“Game Over” was the best episode of the reboot so far, and not just because it reunited Noah and Hiro.

It’s because the storylines finally overlapped, collided, and the stakes became even higher. The fact that the two deaths this episode felt more like side issues is indicative of how much was packed into this hour. Halfway through the mini-series, all is in motion.

Noah and Quentin attacked the secret Renautus facility looking for answers after a little waterboarding of Harris. Ren and Miko also converged there after determining that’s the real world location for the person Miko must rescue. Of course, that person turns out to be Hiro, as speculated since the beginning.

[Welcome back!]

Oct 16 2015 2:00pm

Heroes Reborn 1.05: “Lion’s Den”

Quick cuts between multiple plotlines seems to be one of the trends in episodic television, the theory being that viewers might forgot about one of the main cast members if they’re ignored for an episode or two. Or perhaps they’re worried viewers might tune out if the episode doesn’t focus on their favorite.

What’s lost is the ability to dig deeper into a character. Lost did this so well, memorably with the episode focused on Locke in season one, perhaps one of the best episodes of network television ever.

That’s the problem Heroes Reborn had for me last night. I was most invested in Noah, Quentin and Taylor’s attempt to confront Erica and Erica’s plans to commit genocide but that’s primarily because I’m invested in Noah from the previous incarnation of Heroes. Part of the reason I’m so invested is Noah? Because he received one of those spotlight episodes early on in that series.

For instance, take our Jedi and Padawan. The fact that I have to keep looking up their names (Farah and Malina) and instead refer to them as their function is a clue that they’re not fully realized characters. They’re plot devices with clichéd dialogue to toss out to the audience, like “When the moment comes, you will be ready, I promise.”

Once that line was said, I turned to my husband and said, “Well, that’s it. The mentor’s gone this episode.” And, of course, the pair was separated, with Farah’s fate in doubt, though the padawan has a mysterious letter with instructions about said saving of the world. Why these instructions couldn’t have been passed along during the trek in the Northwest woods is not made clear.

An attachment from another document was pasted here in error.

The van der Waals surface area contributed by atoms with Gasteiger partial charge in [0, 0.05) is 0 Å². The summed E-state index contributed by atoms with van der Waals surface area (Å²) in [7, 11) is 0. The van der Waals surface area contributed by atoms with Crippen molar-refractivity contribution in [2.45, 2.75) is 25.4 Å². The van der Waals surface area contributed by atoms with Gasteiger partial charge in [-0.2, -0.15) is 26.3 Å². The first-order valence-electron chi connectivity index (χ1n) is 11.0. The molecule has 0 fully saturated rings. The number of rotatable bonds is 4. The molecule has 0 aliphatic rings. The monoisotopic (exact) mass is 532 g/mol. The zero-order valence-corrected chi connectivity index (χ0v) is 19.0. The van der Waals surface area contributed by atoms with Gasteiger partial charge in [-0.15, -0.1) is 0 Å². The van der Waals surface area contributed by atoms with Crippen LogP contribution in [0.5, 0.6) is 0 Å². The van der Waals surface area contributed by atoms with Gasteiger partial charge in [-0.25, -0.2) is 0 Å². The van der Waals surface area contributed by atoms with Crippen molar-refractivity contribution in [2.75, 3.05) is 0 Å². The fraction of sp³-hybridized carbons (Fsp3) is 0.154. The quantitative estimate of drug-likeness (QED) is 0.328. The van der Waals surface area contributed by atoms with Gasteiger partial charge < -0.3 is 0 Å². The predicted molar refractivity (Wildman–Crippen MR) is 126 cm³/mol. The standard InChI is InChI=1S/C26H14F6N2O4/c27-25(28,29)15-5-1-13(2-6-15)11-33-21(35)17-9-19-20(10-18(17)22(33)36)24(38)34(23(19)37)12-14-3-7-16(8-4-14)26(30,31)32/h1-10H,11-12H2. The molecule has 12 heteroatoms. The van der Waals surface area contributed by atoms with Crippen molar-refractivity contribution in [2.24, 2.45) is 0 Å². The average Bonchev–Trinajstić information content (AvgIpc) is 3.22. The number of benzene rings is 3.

[That might have made more sense...]

Oct 9 2015 2:00pm

Heroes Reborn 1.04: “The Needs of the Many”

The visual of humans being hooked into part of some machine has become cliché. How do I know this? Because the Heroes Reborn scene last night immediately reminded me of similar scenes in two recent films.

One, in Maze Runner: Scorch Trials, is played as horror. The other, in The Lego Movie, is played for laughs.

Not having a big budget like Scorch Trials, Heroes Reborn went with a sterile white room. The reveal should have had emotional resonance, given Molly Walker’s self-sacrifice to avoid being cog in the Machine. Alas, I’ve seen it before.

When Heroes first arrived on television, it offered something different. Now, the world’s caught up to its stories. That’s crystal clear by the use of the word “inhuman” at the end of the show, the same word that’s being used to describe the people whose powers are evolving in Marvel’s Agents of S.H.I.E.L.D.

“Forget the past, save the future” would be good advice for the show overall, because it seems too much of the same instead of going for something new.

I’ve enjoyed watching the revival but I remain uncertain what it has to say.

[And that's a slippery slope for a TV show to stand on...]

Oct 2 2015 10:00am

Heroes Reborn 1.03: “Under the Mask”

If the two-episode premiere was mostly setup, the third episode took those seemingly random plotlines and turned up the pressure. In the process, the show has started to overcome the problems that plagued the original series: cohesion and lack of forward momentum.

And this episode did it well enough to overcome the “people with powers hunted even though they didn’t do anything” trope. If the rest of the season retains this quality, I’ll be impressed and pleased.

I’ve been familiar with the above trope since I started reading X-Men comics in 1980 and mostly it bores me. Yet by the end of last night’s episode, I was at the edge of my seat, horrified by what happened to Molly Walker.  Kudos to Francesca Eastwood for making me care. (And, yes, she’s the daughter of Clint Eastwood and Frances Fischer.)

[She wasn't feeling lucky...]

Sep 30 2015 2:30pm

Netflix and Marvel’s Jessica Jones: A Primer

Marvel's Jessica Jones brings the dangerous world of a super-powered private detective to Netflix. The feature film and television adaptations of Marvel Comics characters like Iron Man, Captain America, the Avengers, and the Agents of S.H.I.E.L.D. have been thrilling viewers across the world for years, primarily as science fiction tales or techno-thrillers where valiant heroes battle high-tech terrorists. Recently though, Marvel Studios has begun spinning tales with more appeal to crime fans. The film Ant-Man was pretty much a heist comedy, and the Netflix television series Daredevil took viewers to the mean streets of Hell's Kitchen, where a blind lawyer-turned-titular-vigilante with super senses battles a powerful crime boss.

This November 20th, Netflix airs its 13-episode Season 1 of Jessica Jones, a series with even more appeal to crime fans, chronicling the case of a costumed superhero-turned-private-detective and her battle with a monstrous villain from her past who’s resurfaced to torment her in the present. The fantastic comic series it's based on and the great cast means this is a series crime fans should get excited for.